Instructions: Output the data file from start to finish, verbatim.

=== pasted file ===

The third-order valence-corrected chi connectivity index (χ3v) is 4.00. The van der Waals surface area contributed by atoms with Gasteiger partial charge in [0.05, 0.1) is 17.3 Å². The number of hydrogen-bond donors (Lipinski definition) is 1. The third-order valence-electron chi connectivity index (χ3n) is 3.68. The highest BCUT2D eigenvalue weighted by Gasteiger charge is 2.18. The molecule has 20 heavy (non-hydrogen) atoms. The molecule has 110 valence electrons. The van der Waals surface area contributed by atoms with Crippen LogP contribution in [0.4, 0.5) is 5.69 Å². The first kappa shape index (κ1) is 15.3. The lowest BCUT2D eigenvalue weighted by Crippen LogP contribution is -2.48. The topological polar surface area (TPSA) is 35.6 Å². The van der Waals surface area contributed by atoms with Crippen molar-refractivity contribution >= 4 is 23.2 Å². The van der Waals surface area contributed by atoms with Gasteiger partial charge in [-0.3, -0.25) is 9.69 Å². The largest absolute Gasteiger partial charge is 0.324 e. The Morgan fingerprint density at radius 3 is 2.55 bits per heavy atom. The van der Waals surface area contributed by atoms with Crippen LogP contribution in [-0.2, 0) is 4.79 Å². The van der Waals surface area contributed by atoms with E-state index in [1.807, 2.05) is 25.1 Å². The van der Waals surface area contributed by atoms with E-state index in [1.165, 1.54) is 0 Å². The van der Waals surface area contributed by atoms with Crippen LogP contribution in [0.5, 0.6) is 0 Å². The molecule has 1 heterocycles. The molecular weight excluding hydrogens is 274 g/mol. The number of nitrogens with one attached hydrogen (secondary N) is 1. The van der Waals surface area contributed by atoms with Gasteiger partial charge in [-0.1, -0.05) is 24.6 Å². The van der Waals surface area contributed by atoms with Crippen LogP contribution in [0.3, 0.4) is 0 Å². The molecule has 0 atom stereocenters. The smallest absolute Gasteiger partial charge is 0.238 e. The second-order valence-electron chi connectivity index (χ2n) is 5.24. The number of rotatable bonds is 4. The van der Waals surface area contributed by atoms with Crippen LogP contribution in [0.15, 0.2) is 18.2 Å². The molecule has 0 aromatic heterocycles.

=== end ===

The third-order valence-corrected chi connectivity index (χ3v) is 4.00. The van der Waals surface area contributed by atoms with Gasteiger partial charge in [0.05, 0.1) is 17.3 Å². The number of hydrogen-bond donors (Lipinski definition) is 1. The third-order valence-electron chi connectivity index (χ3n) is 3.68. The highest BCUT2D eigenvalue weighted by Gasteiger charge is 2.18. The molecule has 20 heavy (non-hydrogen) atoms. The molecule has 110 valence electrons. The van der Waals surface area contributed by atoms with Crippen LogP contribution in [0.4, 0.5) is 5.69 Å². The first kappa shape index (κ1) is 15.3. The lowest BCUT2D eigenvalue weighted by Crippen LogP contribution is -2.48. The topological polar surface area (TPSA) is 35.6 Å². The van der Waals surface area contributed by atoms with Crippen molar-refractivity contribution >= 4 is 23.2 Å². The van der Waals surface area contributed by atoms with Gasteiger partial charge in [-0.3, -0.25) is 9.69 Å². The largest absolute Gasteiger partial charge is 0.324 e. The Morgan fingerprint density at radius 3 is 2.55 bits per heavy atom. The van der Waals surface area contributed by atoms with Crippen LogP contribution in [-0.2, 0) is 4.79 Å². The van der Waals surface area contributed by atoms with E-state index in [1.807, 2.05) is 25.1 Å². The van der Waals surface area contributed by atoms with E-state index in [1.165, 1.54) is 0 Å². The van der Waals surface area contributed by atoms with Crippen LogP contribution in [0.5, 0.6) is 0 Å². The molecule has 1 heterocycles. The molecular weight excluding hydrogens is 274 g/mol. The number of nitrogens with one attached hydrogen (secondary N) is 1. The van der Waals surface area contributed by atoms with Gasteiger partial charge in [-0.1, -0.05) is 24.6 Å². The van der Waals surface area contributed by atoms with Crippen LogP contribution in [0.3, 0.4) is 0 Å². The molecule has 0 atom stereocenters. The smallest absolute Gasteiger partial charge is 0.238 e. The second-order valence-electron chi connectivity index (χ2n) is 5.24. The number of rotatable bonds is 4. The van der Waals surface area contributed by atoms with Crippen LogP contribution in [0.15, 0.2) is 18.2 Å². The molecule has 0 aromatic heterocycles.